I don’t know if I’ll actually do it, but I’ll try.

The big reason I’m behind on my word count is because I wrote my characters into a corner—basically, I knew they needed to discover Plot Element X to proceed in their amateur detectiving, but the way I had them go after the plot element turned out to be unrealistic. (Because I am transparent about pretty much everything, I’ll admit that I got them into this corner because I didn’t realize attorney-client privilege extended after death. Whoops.)

So then I was like “I’ll figure this out later and jump ahead to the next scene,” but I couldn’t do it—every chapter in this book builds on the last one, and I didn’t know what I was building on. I wrote 651 bland words that had no specificity because they had no foundation, and then gave up.

That was yesterday.

But also, yesterday, I was re-reading Maggie Stiefvater’s The Scorpio Races because last year I was part of this book club that read The Scorpio Races over Scorpio season and I decided to do it again this year, and in the back of the book there’s this Author’s Note where Maggie Stiefvater explains that she tried to write this book several times before she actually wrote it, and she kept getting derailed because she was focusing on a specific technical detail that pushed her novel into a story she didn’t want to tell.

So she found a way to write the story without that detail, and it became the story she wanted to tell, and then she had her book.

Which meant I also spent part of yesterday scribbling down a bunch of notes, on paper, about how I could get my mystery novel back to THE STORY I WANT TO TELL instead of THE CORNER I HAD WRITTEN MYSELF INTO.

This is, ultimately, a story about a broke Millennial who, after years of foundering and wandering, moves back in with her mother and has to figure out how to be an adult. (More specifically, she has to figure out how to be an ordinary person, now that all of her childhood dreams of fame and fortune are crushed. I write to a theme.) There is a murder, of course, and there are some car chases and on-foot chases and costume parties, but the real mystery is the friends we made along the way.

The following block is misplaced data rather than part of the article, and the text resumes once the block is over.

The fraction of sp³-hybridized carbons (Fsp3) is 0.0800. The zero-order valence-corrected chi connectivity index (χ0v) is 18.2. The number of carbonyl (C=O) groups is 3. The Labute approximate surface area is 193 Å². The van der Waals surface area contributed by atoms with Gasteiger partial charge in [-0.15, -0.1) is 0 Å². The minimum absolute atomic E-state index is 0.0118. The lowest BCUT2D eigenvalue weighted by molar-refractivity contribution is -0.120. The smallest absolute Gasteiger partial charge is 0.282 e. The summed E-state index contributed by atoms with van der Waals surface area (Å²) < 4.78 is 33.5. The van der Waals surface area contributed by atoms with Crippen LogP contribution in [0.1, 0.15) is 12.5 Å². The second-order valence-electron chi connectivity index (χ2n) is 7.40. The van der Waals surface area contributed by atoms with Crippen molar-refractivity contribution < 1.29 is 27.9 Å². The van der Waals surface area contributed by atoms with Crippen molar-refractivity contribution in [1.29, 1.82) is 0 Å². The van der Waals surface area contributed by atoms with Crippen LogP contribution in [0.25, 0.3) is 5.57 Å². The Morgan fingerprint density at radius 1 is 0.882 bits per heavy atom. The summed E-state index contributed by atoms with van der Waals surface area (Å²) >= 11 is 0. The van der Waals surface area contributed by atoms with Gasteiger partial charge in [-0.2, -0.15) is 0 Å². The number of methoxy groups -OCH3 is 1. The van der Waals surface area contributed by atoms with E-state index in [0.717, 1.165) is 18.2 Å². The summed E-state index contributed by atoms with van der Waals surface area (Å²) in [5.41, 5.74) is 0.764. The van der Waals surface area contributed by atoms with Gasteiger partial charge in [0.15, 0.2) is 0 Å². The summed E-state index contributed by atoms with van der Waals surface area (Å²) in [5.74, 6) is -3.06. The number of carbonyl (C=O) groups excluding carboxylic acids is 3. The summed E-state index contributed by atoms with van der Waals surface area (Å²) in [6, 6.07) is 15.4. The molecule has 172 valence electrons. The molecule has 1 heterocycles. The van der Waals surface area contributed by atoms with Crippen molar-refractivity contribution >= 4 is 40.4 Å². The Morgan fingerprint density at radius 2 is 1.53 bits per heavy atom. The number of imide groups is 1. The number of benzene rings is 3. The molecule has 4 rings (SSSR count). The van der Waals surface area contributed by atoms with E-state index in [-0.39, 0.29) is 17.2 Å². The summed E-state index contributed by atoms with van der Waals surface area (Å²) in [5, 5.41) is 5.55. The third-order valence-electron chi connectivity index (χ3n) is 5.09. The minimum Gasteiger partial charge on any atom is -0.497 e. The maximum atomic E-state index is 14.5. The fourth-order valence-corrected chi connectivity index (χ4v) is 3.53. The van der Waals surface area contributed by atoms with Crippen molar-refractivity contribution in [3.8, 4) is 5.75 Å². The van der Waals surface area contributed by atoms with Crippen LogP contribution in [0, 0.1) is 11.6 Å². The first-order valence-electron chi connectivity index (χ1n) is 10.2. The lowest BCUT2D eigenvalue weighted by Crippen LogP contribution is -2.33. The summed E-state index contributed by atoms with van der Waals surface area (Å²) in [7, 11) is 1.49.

Of course, this also means that I have to do a lot of rewriting, since I spent the past few chapters of this story leading my characters down the wrong path. (Also because writing down the notes, which I did not count towards my word count but maybe should, helped me to clarify a few themes and details that aren’t yet present in the story.)

Soooooooo… that’s where I am with this process right now.

And maybe I will get 10K words down this week. We’ll see. ❤️

On Knowing When You’ve Got a Profitable Idea

So I mentioned yesterday that I had just started playing Crypt of the Necrodancer, and when I was searching YouTube for tips and tricks I found this video by indie game developer Ryan Clark (co-founder of Brace Yourself Games, the studio that produced Necrodancer, Cadence of Hyrule, and more).

It’s a 45-minute talk on how to consistently make profitable indie games, but much of his advice could apply to other creative art forms—so if that’s the question you’re currently asking yourself, set aside some time to watch the whole thing.

The biggest takeaway from the video is probably this pull quote:

If you are not confident in being able to explain why the hits hit and why the others did not, you shouldn’t be confident about your game’s chances either.

Clark then explains, in detail, the three-step process he uses to create a profitable game:

I evaluate the quantity and the quality of the game’s hooks.

I evaluate the viability of the market for similar games.

I consider how I can describe and promote the game.

I didn’t do any of this background work before launching into the draft of that mystery novel I’ve been mentioning lately, and it’s making me wonder whether I should have thought more carefully about THE HOOK and THE MARKET.

My initial instinct is to plow through the draft while I’ve got all of this creative energy and figure the rest out later, but Clark suggests that this how we get competent creative art that doesn’t survive the marketplace. If you put as much time into evaluating and eliminating your creative ideas as you do into putting the best of those ideas into practice, you’ll be more likely to create a hit.

He also recommends running your ideas past your potential audience as soon as possible, so I might as well run this in your direction:

In our eternal and dismal present, 35-year-old failed theater artist Larkin Day finds herself with no choice but to move herself, her crushed dreams, and her unpaid student loans and maxed-out credit cards into her mother’s guest bedroom.

In, like, Iowa.